How the strong grew weak

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How the strong grew weak

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When the oil shock of the 1970s hit, countries that imported oil responded in two ways: The majority of advanced nations immediately permitted a price increase in oil while many developing nations started to regulate domestic oil prices. The former allowed the market to adjust to the oil crisis; the latter directly manipulated the market.
Which is the “strong government?” It might appear at first glance that governments that allow oil prices to float exude an anemic influence on the market and governments that regulate oil prices are stronger. But the opposite holds true.
In countries where the price of oil increased according to market principles, consumers took it upon themselves to start conserving energy. Technology to reduce energy and replace oil naturally burgeoned. In countries that forcibly suppressed oil prices to soften the blow of booming oil prices, oil consumption did not decrease. Rather, this practice triggered speculative demand and cornering and hoarding practices, as well as the creation of black markets. While advanced nations decreased their dependence on oil, developing nations remained highly dependent.
A so-called “strong government” disregards the will of the market or the people when establishing national objectives, and they enact policies to achieve these objectives. If an oil crisis occurs, the government establishes an objective of stabilizing domestic oil prices, and it jumps into the market to regulate prices. The problem remains that the more it throws itself into the market, the weaker the market function becomes, and the effectiveness of the policy drops dramatically. A vicious cycle ensues. The so-called “strong government” employs stronger policies and harsher restrictions to compensate for its previous policy failures.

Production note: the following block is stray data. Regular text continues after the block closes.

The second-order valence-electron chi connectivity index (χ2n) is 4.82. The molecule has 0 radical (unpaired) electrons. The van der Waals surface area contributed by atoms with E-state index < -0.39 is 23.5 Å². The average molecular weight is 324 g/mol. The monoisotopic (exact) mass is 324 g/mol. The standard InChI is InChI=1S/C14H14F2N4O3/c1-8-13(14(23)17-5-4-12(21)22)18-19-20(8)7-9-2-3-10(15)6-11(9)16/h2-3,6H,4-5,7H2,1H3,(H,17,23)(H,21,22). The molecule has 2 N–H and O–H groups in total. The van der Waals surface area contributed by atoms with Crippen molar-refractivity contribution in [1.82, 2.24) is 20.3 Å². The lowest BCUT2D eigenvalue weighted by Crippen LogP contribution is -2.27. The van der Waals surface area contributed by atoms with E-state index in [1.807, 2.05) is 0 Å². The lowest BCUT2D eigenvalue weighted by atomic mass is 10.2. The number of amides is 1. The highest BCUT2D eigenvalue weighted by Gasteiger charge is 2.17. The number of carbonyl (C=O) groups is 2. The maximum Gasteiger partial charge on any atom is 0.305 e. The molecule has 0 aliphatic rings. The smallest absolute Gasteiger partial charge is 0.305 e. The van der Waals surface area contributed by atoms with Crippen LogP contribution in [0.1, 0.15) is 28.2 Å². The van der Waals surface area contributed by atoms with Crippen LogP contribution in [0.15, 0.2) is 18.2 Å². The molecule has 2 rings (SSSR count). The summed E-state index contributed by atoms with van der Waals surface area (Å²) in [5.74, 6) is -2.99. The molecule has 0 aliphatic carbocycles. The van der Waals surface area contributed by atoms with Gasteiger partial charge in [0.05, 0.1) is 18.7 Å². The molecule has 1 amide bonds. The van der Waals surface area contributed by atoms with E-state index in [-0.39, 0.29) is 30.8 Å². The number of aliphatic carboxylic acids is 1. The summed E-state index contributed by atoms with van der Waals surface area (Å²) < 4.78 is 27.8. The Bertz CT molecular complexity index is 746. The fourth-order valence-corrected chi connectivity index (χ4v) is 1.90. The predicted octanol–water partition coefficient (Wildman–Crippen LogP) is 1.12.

As the government failures accumulate, it grows distant from the market and the people. The effectiveness and influence of the government shrivels and the government ultimately leads the country to an economic collapse or loses power.
The American theorist of international relations and American foreign policy John Ikenberry referred to this as the “irony of state strength.” Strong governments that enact strong policies end up becoming feckless ― the people turn their backs on such governments.
From its inception, this government has aspired to become a “big and strong government.” Regardless of the will of the people, they have pushed forward policies, including an investigation to clarify the past, stabilizing Gangnam property prices and pushing through constitutional amendments. As a result, they have become a “weak government,” barely sustaining a dismal 10 percent approval rating. The government has fallen prey to an “irony of state strength.” A truly strong government resists the temptation to manipulate the market and possesses the ability to control its power.

*The writer is an editorial writer of the JoongAng Ilbo.


By Kim Jong-soo [jongskim@joongang.co.kr]

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